THE TINKER'S DAUGHTER by Sheila Hayes

THE TINKER'S DAUGHTER

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KIRKUS REVIEW

If there's anything worse than having a middle-aged flower child as a mother, Holly Gerard can't imagine what it could be. Paisley, as her mother has called herself since the 1960s, supports the two of them by selling antiques (read junk) out of their modest Vermont home. Holly will have none of it, longs to be ""normal,"" and molds herself in that image when glamorous teen actress Maddy Gordon moves to town and makes friendly overtures. Holly hides her humiliating home life so their fragile friendship won't shatter, even while she suspects that certain aspects of Maddy's world just don't add up. Another girl moves in--Camilla--with troubles that put Holly's in perspective; she starts Holly on the road to acceptance of her mother and herself as well. Hayes (Zoe's Gift, 1994, etc.) has penned a positive tale about peer pressure, coming of age, and real values in a small town. Paisley and Camilla, two delightful characters, are icing on the cake.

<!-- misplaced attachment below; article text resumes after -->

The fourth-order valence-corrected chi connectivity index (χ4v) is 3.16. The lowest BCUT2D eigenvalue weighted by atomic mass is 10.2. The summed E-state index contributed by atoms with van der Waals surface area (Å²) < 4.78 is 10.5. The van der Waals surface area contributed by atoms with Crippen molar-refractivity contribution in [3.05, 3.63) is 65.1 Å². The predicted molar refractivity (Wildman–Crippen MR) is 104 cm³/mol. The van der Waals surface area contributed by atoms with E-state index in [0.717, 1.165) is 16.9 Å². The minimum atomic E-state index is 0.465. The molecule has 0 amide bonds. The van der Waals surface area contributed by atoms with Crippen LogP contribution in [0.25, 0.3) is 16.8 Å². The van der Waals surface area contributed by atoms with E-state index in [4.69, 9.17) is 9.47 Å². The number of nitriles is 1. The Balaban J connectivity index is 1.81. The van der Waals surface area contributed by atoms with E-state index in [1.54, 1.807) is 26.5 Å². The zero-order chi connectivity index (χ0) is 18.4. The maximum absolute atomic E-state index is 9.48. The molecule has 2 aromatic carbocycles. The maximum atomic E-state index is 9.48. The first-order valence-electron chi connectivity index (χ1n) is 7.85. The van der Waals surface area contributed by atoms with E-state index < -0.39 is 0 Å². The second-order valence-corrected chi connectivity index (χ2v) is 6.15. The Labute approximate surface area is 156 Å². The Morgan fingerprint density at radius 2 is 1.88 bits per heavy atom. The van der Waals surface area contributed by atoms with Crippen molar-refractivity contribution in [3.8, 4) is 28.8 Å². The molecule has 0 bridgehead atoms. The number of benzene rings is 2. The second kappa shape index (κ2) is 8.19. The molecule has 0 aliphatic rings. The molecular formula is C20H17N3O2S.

Pub Date: Aug. 1st, 1995
Page count: 153pp
Publisher: Lodestar